The global process and chemicals industry is one of the most complex environments in which we operate, covering everything from the extraction of metallic ores, through to iron and steel, resins and coatings, and renewables and nutrition. Every site that we work with has unique and complex requirements, and site leadership roles, in particular, require extremely bespoke capabilities.
Our team is experienced in recruiting across the entire supply and value chain, and we fill executive-level roles across site management, material procurement and quality control. What has become clear in recent years is that all of our clients are encountering growing challenges when it comes to identifying talent to fill site management positions, precisely because of the unusual skillsets required of candidates.
With this in mind, we have recently embarked on an exciting research project to try and get to the bottom of the site leadership gap, and to identify some ways in which businesses might better position themselves to attract available talent. We have conducted a survey of more than 150 site leaders working in the process and chemicals industry across Europe and the Middle East, as well as conducting detailed interviews with some of our most senior contacts, who kindly shared even more in-depth experiences and thoughts about their own site leadership issues.
We conducted this piece of research specifically to find out more about the drivers for site management candidates when they come to considering new career opportunities. We asked detailed questions about their own succession planning, their willingness to relocate, and the locations that they are both most and least likely to consider moving to.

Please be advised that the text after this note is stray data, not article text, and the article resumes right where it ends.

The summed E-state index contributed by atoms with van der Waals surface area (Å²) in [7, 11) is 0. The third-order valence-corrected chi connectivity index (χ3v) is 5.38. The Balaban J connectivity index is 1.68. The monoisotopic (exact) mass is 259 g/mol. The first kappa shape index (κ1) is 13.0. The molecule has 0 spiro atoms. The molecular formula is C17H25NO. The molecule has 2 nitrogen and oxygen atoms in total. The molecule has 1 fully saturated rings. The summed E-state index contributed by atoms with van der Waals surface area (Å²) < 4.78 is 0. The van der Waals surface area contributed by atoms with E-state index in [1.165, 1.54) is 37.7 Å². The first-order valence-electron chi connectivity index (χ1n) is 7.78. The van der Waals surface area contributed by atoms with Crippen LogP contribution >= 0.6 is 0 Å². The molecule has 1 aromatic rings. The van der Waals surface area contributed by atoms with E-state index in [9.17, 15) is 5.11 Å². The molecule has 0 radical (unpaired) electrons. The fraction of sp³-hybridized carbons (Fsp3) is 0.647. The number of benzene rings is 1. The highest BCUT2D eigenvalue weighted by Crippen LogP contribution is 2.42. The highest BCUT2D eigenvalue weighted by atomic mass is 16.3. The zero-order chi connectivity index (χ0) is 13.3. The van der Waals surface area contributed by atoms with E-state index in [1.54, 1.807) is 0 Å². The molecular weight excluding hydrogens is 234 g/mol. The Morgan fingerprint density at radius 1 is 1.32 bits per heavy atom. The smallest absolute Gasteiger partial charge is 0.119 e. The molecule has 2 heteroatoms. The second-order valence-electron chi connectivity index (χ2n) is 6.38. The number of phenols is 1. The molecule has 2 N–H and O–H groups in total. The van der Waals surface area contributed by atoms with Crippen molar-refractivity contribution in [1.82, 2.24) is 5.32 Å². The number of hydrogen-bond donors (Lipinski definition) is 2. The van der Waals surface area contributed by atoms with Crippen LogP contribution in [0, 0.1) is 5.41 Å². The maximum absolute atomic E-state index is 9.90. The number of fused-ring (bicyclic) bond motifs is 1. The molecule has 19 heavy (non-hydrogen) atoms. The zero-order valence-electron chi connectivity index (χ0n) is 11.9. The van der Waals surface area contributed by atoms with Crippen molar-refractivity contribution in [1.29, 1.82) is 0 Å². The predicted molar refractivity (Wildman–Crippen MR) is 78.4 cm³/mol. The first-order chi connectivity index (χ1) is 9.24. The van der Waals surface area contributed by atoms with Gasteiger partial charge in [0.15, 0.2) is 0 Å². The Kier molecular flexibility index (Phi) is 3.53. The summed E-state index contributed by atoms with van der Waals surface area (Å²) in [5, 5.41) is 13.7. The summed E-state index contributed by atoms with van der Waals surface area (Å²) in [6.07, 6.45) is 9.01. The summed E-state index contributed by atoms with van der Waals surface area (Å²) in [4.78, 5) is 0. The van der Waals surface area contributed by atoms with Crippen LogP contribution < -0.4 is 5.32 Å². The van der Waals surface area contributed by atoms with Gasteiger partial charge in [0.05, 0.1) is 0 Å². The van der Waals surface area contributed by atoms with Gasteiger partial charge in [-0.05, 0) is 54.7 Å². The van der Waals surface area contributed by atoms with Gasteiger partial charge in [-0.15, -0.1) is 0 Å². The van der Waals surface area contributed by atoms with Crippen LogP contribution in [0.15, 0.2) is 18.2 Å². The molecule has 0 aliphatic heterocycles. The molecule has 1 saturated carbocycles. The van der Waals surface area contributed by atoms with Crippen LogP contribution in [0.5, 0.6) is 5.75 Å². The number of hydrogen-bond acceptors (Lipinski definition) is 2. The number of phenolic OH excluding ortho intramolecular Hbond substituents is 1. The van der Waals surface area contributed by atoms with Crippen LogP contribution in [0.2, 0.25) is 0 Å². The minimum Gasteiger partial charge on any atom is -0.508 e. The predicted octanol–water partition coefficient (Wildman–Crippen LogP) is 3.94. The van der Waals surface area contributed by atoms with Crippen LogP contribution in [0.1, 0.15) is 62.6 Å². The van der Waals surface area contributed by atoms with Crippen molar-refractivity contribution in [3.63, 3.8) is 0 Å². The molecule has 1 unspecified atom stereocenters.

The results make for some extremely interesting reading and shed a spotlight on the reasons why companies are failing to identify talent for these roles. We also learned a great deal about the challenges that businesses face attracting talent once identified, and the concerns around retaining and developing their own internal pipelines of site managers for the future.
We are looking forward to publishing the report later this month, but what is already immediately apparent is that this is an industry-wide issue, causing headaches for senior management around the world. It is a candidate-driven market, and many of the candidates are unwilling to relocate for new opportunities, despite companies requiring site leaders to have worked in several locations to have built up the necessary expertise.
The process and chemicals industry in Europe is facing a high level of upcoming retirements at senior level, which is only compounding the issue for all concerned. But we don’t see the challenges as insurmountable, and are very much looking forward to sharing our results and our thoughts on the measures that companies can put in place to both develop their own talent pipelines and attract more external staff.
We know the publication of the report will get people talking, and we would be delighted to hear the experiences and thoughts of others. At the end of the day, the industry as a whole needs to take steps to address some of the issues being raised, and we hope our research will act as a catalyst to easing some of the paralysis at site director level going forward. Do let us know if you’d like to receive a copy on publication.